The security crisis in Pakistan over the last month achieved what neither President Barack Obama nor George Bush could: It focused the Pakistani government and the Army on the internal threat they face from Taliban and other militants.
But will it last?
As the threat has receded in recent days, U.S. officials have begun to worry that the urgency among Pakistani officials for taking far-reaching steps against the Taliban will also shrivel as the immediate crisis fades.
“We have seen—I have certainly seen—over the last couple of years, bursts of fighting and engagement and…and they are not sustained,” Admiral Mike Mullen, the chairman of the Joint Chiefs, told reporters Monday after a recent visit to Pakistan and Afghanistan
Obama will be trying to prevent such backsliding when he meets face-to-face Wednesday with Pakistani President Asif Ali Zardari at the White House, along with Afghan President Hamid Karzai. In preparation for the three-way meetings, their aides have been discussing the details of an expanded U.S. aid program aimed at encouraging Pakistan not to slip back into ignoring the militant threat it faces.
U.S. officials in recent years have used a combination of encouragement and pressure aimed at Pakistan government in hopes of heading off efforts to reach short-term peace deals with the militants. Secretary of State Hillary Clinton last month warned against “abdicating to the Taliban” by allowing extremists to impose Islamic law.
U.S. officials have also signaled their interest in reaching out to Zardari’s political opponents, a move apparently aimed at reminding him ahead of his meeting with Obama that support from Washington should not be taken for granted.
It's unclear whether these tactics will produce the results Obama wants.
Among other steps, U.S. officials are pushing for the three presidents to announce a new joint strategy under which the U.S. will provide stepped-up training for Pakistani troops, additional helicopters, night vision equipment and other hardware vital for counterinsurgency, and support for joint border posts aimed at halting the flow of Taliban fighters across the Afghan-Pakistan border.
At least as important as the hardware, U.S. officials say will be getting the Pakistani government to undertake counter-insurgency programs at winning over the population in areas like the Swat valley, where they often now face a choice between aligning with militants, or death.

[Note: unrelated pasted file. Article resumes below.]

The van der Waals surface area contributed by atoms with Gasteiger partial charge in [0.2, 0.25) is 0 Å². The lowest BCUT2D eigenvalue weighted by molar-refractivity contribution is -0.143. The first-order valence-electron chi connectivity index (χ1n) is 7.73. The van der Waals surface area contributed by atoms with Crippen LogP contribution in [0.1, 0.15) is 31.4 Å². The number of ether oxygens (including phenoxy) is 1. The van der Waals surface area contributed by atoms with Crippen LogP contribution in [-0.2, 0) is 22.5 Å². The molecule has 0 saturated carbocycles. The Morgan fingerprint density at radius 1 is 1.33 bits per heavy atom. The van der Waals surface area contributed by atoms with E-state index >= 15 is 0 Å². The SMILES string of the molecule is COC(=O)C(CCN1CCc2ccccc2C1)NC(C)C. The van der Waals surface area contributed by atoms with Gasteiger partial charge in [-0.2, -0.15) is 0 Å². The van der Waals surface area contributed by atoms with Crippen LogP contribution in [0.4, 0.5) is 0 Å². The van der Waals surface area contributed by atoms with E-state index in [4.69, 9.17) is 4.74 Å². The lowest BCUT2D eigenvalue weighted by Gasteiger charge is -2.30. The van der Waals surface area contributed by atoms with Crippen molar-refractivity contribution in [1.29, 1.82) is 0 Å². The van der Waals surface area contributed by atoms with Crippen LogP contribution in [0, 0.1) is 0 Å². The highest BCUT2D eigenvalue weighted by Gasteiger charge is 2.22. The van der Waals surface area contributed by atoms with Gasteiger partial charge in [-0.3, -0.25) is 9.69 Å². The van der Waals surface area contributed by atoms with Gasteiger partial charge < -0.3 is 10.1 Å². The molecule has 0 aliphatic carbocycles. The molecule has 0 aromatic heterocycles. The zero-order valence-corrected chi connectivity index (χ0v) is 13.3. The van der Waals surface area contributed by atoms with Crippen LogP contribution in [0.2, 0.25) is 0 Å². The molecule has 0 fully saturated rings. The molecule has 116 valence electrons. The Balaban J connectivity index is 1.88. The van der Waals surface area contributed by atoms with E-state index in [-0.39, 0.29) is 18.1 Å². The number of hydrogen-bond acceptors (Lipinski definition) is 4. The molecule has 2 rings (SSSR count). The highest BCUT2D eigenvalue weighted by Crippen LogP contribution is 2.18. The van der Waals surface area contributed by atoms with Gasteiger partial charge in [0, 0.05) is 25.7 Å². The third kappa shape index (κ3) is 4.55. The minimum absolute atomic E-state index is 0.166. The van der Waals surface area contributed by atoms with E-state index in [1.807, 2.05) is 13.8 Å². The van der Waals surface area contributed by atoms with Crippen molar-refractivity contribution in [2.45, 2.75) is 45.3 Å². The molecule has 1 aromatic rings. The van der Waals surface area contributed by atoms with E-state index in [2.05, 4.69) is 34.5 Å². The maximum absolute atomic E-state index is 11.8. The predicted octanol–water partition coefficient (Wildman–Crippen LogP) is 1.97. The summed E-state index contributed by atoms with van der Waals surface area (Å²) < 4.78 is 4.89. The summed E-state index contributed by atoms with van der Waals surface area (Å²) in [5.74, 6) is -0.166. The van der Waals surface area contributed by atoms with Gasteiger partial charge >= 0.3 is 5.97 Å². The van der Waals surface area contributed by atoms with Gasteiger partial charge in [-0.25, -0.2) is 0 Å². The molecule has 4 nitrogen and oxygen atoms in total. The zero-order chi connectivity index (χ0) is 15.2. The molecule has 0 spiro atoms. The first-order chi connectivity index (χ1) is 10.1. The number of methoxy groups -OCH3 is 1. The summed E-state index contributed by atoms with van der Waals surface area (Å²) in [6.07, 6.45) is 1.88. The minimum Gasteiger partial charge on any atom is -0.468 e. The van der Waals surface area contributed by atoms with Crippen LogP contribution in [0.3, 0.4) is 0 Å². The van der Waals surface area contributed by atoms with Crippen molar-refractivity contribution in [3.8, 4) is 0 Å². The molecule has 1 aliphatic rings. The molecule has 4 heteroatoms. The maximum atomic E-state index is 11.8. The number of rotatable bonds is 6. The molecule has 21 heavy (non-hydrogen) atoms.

The Pakistani military has succeeded in pushing back the Taliban, but U.S. officials insist that Pakistan needs to take additional steps in the aftermath of the offensive to ensure that it consolidates the gains and wins over the local population.
American officials are also hopeful that they can win broad agreement from Zardari and Karzai on a set of benchmarks, aimed at laying the groundwork for sustained Pakistani and Afghan moves against the Taliban insurgency in the coming year.
Ashley Tellis, a senior associate at the Carnegie Endowment and a former State Department official, warned that the Obama administration was underestimating the resistance within the Pakistani military to confronting the Taliban threat. Pakistan Army chief, General Ashfaq Kayani, might be in favor of greater focus on the Taliban threat, but there is deep resistance within the country’s military and intelligence services to shifting away from India, Pakistan’s historic rival.
He said the offer of a massive aid package was not that different than the approach tried by the Bush administration in hopes of getting Pakistan to undertake sustained operations against the Taliban.
“Right now all we have are carrots,” he said. “We’ve tried this before and we have very little to show for it.”
But Obama administration officials say their approach toward Pakistan differs from the Bush administrations’ in important ways.
To get around the resistance within the Pakistani Army, Obama administration officials are focusing more attention on building up the capabilities of the Pakistan’s Frontier Corps, a paramilitary organization responsible for protecting the western border regions. There are currently fewer than a hundred U.S. Special Forces personnel in the country doing low-visibility training, much of it aimed at turning the Frontier Corps into a more cohesive and better equipped force.
As part of the supplemental appropriations bill in Congress, the administration is seeking an additional $400 million for Pakistani forces to expand the fight against the Taliban. But the administration request also includes $1.4 billion in economic assistance for Pakistan aimed at shoring up the country’s economy and at expanding civilian counterinsurgency efforts in the tribal areas.
Despite concerns about his plunging popularity, U.S. officials say Zardari has enough support in the Pakistani parliament to survive in office for now, but not enough to force the Pakistani Army to undertake the far-reaching counterinsurgency effort that U.S. officials say is vital.